Furthermore, if the ranks of the military are conscripted from homogenous societies, soldiers would have trouble shooting at protesters who they see as their fellow citizens. Therefore, the militaries in Tunisia, Egypt and Algeria could claim solidarity with the protesters, portraying themselves as the “people’s army”.

Tribal and sectarian cleavages

This was not the case in other Arab Spring states, such as Bahrain, Libya, Syria and even Yemen. When the Arab Spring spread to Libya, the higher echelons of Muammar Gaddafi’s armed forces, dominated by a coalition of Arab Sunni tribal in-groups from western Libya, sought to crush unrest in the eastern Benghazi area. 

In Bahrain and Syria, the leadership of the armed forces was drawn primarily from one sectarian minority demographic, defending a sectarian elite against a perceived threat from the majority. In Syria, an Alawi elite mobilised fellow Alawis in the armed forces to quell what they saw as a "Sunni rebellion", and in Bahrain, the Sunni elite did the same against the Shia majority. 

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The Yemeni case combines both tribal and sectarian cleavages, with its military collapsing altogether. 

In the cases of Bahrain, Libya, Yemen and Syria, the armed forces in divided societies rallied behind the elite, with whom they shared a tribal or sectarian affiliation. They deployed violence against their societies, based on the calculation that their in-group status would be lost if the political system fell apart.

This calculation led to civil wars in Syria and Yemen, the collapse of Libya, and Bahrain inviting the Saudi military to crush protests, along with continuing repression in the Gulf island to this day.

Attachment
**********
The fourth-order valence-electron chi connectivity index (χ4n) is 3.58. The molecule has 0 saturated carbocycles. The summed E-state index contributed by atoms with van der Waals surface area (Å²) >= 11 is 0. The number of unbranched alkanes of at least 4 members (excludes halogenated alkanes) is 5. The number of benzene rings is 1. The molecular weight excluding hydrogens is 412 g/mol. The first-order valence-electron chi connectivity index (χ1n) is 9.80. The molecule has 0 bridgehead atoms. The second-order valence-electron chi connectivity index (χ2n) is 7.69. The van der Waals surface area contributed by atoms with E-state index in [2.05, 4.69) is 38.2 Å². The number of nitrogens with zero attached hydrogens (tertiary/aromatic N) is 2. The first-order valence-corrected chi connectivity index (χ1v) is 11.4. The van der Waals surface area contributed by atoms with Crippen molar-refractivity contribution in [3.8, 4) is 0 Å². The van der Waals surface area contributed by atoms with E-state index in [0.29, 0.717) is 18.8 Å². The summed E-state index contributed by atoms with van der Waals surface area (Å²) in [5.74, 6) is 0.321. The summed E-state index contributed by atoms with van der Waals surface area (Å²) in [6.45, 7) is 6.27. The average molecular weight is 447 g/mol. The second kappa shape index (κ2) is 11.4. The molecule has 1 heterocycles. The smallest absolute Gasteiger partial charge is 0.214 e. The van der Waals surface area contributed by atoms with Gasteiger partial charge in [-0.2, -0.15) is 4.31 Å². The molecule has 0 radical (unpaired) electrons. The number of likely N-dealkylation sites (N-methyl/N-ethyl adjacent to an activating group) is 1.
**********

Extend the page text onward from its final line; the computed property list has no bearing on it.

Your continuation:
Network of privilege

Tunisia’s military was historically never as powerful as Algeria’s or Egypt’s, and thus did not hinder the nation’s transition to democracy. 

The case of Egypt has been more illustrative of what happened with the Algerian military. The armed forces in Egypt in 2011 represented a deep state, an autonomous military institution separate from the executive, which managed to retain its power after Mubarak stepped down. Thus, it was the military, not the protesters, that forced his resignation.

The military governed Egypt between Mubarak’s removal and Mohamed Morsi’s inauguration in June 2012, and it was the military that eventually removed him in July 2013.

The Algerian military ... undoubtedly seeks to exercise power behind the scenes to mitigate its losses and retain its network of privilege

Algerians refer to their military deep state as le pouvoir, which also includes a network of wealthy oligarchs tied to the system. Thus, while the Algerian military did not use direct violence against its own people in the current protests, it undoubtedly seeks to exercise power behind the scenes to mitigate its losses and retain its network of privilege. 

The media has declared that the protesters have achieved a “historic victory”, which was also true of the Egyptian protesters. The courage and persistence of the both the Egyptian and Algerian protesters in 2011 and 2019 was remarkable - yet the military elites in both states have also persisted, or will continue to do so in order to cling to power.   

The views expressed in this article belong to the author and do not necessarily reflect the editorial policy of Middle East Eye.

Ibrahim al-Marashi
Ibrahim Al-Marashi is associate professor of Middle East History at California State University San Marcos. His publications include Iraq’s Armed Forces: An Analytical History (2008), The Modern History of Iraq (2017), and A Concise History of the Middle East (forthcoming).